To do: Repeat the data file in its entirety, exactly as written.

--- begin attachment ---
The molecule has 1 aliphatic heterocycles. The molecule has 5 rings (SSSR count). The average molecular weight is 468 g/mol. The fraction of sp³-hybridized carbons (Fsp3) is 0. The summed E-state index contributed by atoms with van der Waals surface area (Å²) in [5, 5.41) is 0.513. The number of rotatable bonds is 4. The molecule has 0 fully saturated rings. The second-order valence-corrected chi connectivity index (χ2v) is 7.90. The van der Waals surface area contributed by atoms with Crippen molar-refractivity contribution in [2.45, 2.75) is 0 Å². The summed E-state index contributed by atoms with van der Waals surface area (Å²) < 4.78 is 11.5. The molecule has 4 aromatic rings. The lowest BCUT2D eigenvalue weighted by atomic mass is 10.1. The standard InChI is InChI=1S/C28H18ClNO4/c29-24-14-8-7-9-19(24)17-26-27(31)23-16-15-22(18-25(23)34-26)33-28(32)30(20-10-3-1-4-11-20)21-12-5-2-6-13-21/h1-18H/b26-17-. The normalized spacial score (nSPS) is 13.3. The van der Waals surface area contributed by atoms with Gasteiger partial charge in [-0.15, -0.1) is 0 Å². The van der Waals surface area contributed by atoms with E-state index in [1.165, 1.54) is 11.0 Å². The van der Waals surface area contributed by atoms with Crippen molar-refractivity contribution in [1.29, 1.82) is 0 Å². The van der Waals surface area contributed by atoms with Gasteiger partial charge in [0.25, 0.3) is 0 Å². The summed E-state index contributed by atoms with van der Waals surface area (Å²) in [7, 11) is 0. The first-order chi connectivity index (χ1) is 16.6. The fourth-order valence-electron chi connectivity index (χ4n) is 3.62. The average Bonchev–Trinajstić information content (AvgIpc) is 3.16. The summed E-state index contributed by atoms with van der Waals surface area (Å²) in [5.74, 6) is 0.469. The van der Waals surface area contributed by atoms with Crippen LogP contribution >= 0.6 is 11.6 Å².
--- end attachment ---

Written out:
The molecule has 1 aliphatic heterocycles. The molecule has 5 rings (SSSR count). The average molecular weight is 468 g/mol. The fraction of sp³-hybridized carbons (Fsp3) is 0. The summed E-state index contributed by atoms with van der Waals surface area (Å²) in [5, 5.41) is 0.513. The number of rotatable bonds is 4. The molecule has 0 fully saturated rings. The second-order valence-corrected chi connectivity index (χ2v) is 7.90. The van der Waals surface area contributed by atoms with Crippen molar-refractivity contribution in [2.45, 2.75) is 0 Å². The summed E-state index contributed by atoms with van der Waals surface area (Å²) < 4.78 is 11.5. The molecule has 4 aromatic rings. The lowest BCUT2D eigenvalue weighted by atomic mass is 10.1. The standard InChI is InChI=1S/C28H18ClNO4/c29-24-14-8-7-9-19(24)17-26-27(31)23-16-15-22(18-25(23)34-26)33-28(32)30(20-10-3-1-4-11-20)21-12-5-2-6-13-21/h1-18H/b26-17-. The normalized spacial score (nSPS) is 13.3. The van der Waals surface area contributed by atoms with Gasteiger partial charge in [-0.15, -0.1) is 0 Å². The van der Waals surface area contributed by atoms with E-state index in [1.165, 1.54) is 11.0 Å². The van der Waals surface area contributed by atoms with Crippen molar-refractivity contribution in [1.29, 1.82) is 0 Å². The van der Waals surface area contributed by atoms with Gasteiger partial charge in [0.25, 0.3) is 0 Å². The summed E-state index contributed by atoms with van der Waals surface area (Å²) in [7, 11) is 0. The first-order chi connectivity index (χ1) is 16.6. The fourth-order valence-electron chi connectivity index (χ4n) is 3.62. The average Bonchev–Trinajstić information content (AvgIpc) is 3.16. The summed E-state index contributed by atoms with van der Waals surface area (Å²) in [5.74, 6) is 0.469. The van der Waals surface area contributed by atoms with Crippen LogP contribution >= 0.6 is 11.6 Å².